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I'm studying variational autoencoders and I cannot get my head around their cost function.

I understood the principle intuitively but not the math behind it: in the paragraph 'Cost Function' of the blog post here it is said:

In other words, we want to simultaneously tune these complementary parameters such that we maximize log(p(x|ϕ,θ)) - the log-likelihood across all datapoints xx under the current model settings, after marginalizing out the latent variables zz. This term is also known as the model evidence.

in other words we want to solve the log-likelihood function from the encoder/decoder parameters ϕ and θ in order to find the probability distribution p from the input samples that better models them.

After that

We can express this marginal likelihood as the sum of what we’ll call the variational or evidence lower bound LL and the Kullback-Leibler (KL) divergence DKLDKL between the approximate and true latent posteriors: log(p(x))=L(ϕ,θ;x)+DKL(qϕ(z|x)||pθ(z|x))

This is also just math from the definition of KL divergence as in the passages here.

for now the important thing is that it is non-negative by definition; consequently, the first term acts as a lower bound on the total. So, we maximize the lower bound LL as a (computationally-tractable) proxy for the total marginal likelihood of the data under the model.

This is also reasonable to me.

With some mathematical wrangling, we can decompose LL into the following objective function:

enter image description here

I tried to follow the 'mathematical wrangling' on the paper linked (2.2 - The variational bound) but couldn't obtain the function above.

Can somebody help me out in figuring it?

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To get the variational objective, begin with marginal likelihood:

$p(x) = \int p(x, z) dz = \int \frac{q(z)}{q(z)} p(x,z) dz$

Recognise this as an expectation:

$ = \mathbb E_q [\frac{p(x,z)}{q(z)}] $

Use Jensen's inequality

$\ln p(x) \geq \mathbb E_q [\ln \frac{p(x,z)}{q(z)}] $

Use def of conditional probability and properties of logs:

$ = \mathbb E_q [\ln p(x|z) + \ln p(z) - \ln q(z)] $

Use def of KL divergence:

$ = \mathbb E_q [\ln p(x|z)] - KL(q||p)$

Sprinkle in some $\theta$ and $\phi$ as appropriate and we have the format required. The conditioning of $z$ on $x$ in their notation $q_\phi(z|x)$ is a little unnecessary & confusing IMHO since $q$ is selected to minimise divergence from the posterior (although I get they're flagging it's an approx to the posterior rather than the prior).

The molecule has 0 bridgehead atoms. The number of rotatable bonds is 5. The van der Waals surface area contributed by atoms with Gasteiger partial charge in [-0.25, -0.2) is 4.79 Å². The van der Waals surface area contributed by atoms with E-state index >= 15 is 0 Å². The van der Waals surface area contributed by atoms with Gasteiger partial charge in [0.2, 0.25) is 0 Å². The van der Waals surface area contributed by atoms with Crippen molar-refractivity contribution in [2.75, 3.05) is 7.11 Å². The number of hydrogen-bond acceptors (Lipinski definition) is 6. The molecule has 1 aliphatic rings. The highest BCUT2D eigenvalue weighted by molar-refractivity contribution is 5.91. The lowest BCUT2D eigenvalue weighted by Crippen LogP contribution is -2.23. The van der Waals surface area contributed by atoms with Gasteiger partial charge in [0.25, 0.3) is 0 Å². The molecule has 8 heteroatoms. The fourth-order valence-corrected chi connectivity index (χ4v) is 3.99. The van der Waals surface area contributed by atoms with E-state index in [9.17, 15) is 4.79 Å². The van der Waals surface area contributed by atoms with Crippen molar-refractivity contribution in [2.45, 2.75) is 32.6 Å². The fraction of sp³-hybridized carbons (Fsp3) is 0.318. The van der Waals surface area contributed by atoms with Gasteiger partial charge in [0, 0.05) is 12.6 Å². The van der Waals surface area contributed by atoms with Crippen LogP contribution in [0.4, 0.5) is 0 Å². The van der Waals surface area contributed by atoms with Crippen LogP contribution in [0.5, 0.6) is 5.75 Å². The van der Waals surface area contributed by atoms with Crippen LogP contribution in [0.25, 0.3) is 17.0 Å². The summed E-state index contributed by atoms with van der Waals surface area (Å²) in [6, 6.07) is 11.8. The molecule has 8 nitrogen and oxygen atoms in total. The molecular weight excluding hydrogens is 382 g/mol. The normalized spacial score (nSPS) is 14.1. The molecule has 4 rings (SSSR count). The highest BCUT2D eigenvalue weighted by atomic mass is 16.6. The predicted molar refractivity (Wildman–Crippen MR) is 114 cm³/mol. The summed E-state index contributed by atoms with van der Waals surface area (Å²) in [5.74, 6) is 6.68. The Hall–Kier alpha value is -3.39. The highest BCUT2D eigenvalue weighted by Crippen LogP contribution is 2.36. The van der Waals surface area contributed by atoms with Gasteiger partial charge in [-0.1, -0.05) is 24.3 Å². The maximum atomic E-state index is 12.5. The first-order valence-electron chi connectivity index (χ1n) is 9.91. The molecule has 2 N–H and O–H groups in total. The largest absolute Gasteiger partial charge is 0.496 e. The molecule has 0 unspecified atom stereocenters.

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  • $\begingroup$ "$q$ is selected to minimise the divergence from the posterior" is certainly true for something like mean-field variational inference, but is this also true for amortised forms of variational inference such as auto-encoding VB, where a neural neural network selects $q$ based on $x$? I don't see how you could drop the dependence on $x$ in that case. ($q(z \mid x)$ is still not great notation since it's not really a conditional distribution – $q(z, x)$ is not defined. $q(z; x)$ may be more appropriate.) $\endgroup$ – Lucas Sep 21 '17 at 15:34
  • $\begingroup$ Hmm I just think talking about $q(z|x)$ implies $q(z)$ is a thing, like prior and posterior, when really there is only one type of $q$ function. Gwet where you're coming from though, $\endgroup$ – conjectures Sep 22 '17 at 9:26
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Although the answer above is totally correct, you can reach the same conclusion by playing around with the KL divergence. See my detailed answer with some nice references on VI.

As a side note, the joint $q(x,z)$ might not be defined but they use $q(z|x)$ to imply the dependence on the data. The example they choose in their original paper (Gaussian multivariate with the mean $\mu$ depending on $x$) might make a bit more sense on why they use the notation they use.

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